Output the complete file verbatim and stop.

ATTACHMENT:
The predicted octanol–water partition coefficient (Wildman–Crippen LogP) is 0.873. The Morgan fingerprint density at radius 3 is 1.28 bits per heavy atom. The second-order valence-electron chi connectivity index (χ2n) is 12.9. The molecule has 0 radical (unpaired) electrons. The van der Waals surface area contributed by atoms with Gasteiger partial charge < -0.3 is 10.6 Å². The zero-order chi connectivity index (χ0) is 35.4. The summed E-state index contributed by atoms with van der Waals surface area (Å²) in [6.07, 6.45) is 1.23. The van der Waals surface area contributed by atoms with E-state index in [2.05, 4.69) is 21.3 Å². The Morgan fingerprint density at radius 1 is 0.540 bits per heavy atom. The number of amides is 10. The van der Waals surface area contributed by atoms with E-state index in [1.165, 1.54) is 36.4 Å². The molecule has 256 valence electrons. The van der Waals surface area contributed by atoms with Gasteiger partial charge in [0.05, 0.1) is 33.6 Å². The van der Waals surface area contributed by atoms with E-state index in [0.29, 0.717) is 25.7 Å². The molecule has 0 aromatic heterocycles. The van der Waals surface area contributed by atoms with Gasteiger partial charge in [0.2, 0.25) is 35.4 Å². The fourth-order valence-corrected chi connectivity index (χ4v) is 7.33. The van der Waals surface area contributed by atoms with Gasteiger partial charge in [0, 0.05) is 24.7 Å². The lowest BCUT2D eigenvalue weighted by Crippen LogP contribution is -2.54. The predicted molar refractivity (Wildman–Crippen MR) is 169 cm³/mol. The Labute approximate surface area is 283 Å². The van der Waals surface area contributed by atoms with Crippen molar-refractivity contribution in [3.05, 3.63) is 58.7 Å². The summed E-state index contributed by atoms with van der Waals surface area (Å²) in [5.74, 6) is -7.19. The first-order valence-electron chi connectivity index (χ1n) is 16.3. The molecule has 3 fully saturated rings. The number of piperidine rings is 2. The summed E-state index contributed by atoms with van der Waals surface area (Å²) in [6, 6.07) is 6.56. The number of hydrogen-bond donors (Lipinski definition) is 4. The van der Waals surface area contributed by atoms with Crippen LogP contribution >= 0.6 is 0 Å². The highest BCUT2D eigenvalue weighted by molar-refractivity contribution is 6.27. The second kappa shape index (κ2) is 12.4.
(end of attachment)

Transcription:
The predicted octanol–water partition coefficient (Wildman–Crippen LogP) is 0.873. The Morgan fingerprint density at radius 3 is 1.28 bits per heavy atom. The second-order valence-electron chi connectivity index (χ2n) is 12.9. The molecule has 0 radical (unpaired) electrons. The van der Waals surface area contributed by atoms with Gasteiger partial charge < -0.3 is 10.6 Å². The zero-order chi connectivity index (χ0) is 35.4. The summed E-state index contributed by atoms with van der Waals surface area (Å²) in [6.07, 6.45) is 1.23. The van der Waals surface area contributed by atoms with E-state index in [2.05, 4.69) is 21.3 Å². The Morgan fingerprint density at radius 1 is 0.540 bits per heavy atom. The number of amides is 10. The van der Waals surface area contributed by atoms with E-state index in [1.165, 1.54) is 36.4 Å². The molecule has 256 valence electrons. The van der Waals surface area contributed by atoms with Gasteiger partial charge in [0.05, 0.1) is 33.6 Å². The van der Waals surface area contributed by atoms with E-state index in [0.29, 0.717) is 25.7 Å². The molecule has 0 aromatic heterocycles. The van der Waals surface area contributed by atoms with Gasteiger partial charge in [0.2, 0.25) is 35.4 Å². The fourth-order valence-corrected chi connectivity index (χ4v) is 7.33. The van der Waals surface area contributed by atoms with Gasteiger partial charge in [0, 0.05) is 24.7 Å². The lowest BCUT2D eigenvalue weighted by Crippen LogP contribution is -2.54. The predicted molar refractivity (Wildman–Crippen MR) is 169 cm³/mol. The Labute approximate surface area is 283 Å². The van der Waals surface area contributed by atoms with Crippen molar-refractivity contribution in [3.05, 3.63) is 58.7 Å². The summed E-state index contributed by atoms with van der Waals surface area (Å²) in [5.74, 6) is -7.19. The first-order valence-electron chi connectivity index (χ1n) is 16.3. The molecule has 3 fully saturated rings. The number of piperidine rings is 2. The summed E-state index contributed by atoms with van der Waals surface area (Å²) in [6, 6.07) is 6.56. The number of hydrogen-bond donors (Lipinski definition) is 4. The van der Waals surface area contributed by atoms with Crippen LogP contribution >= 0.6 is 0 Å². The highest BCUT2D eigenvalue weighted by molar-refractivity contribution is 6.27. The second kappa shape index (κ2) is 12.4.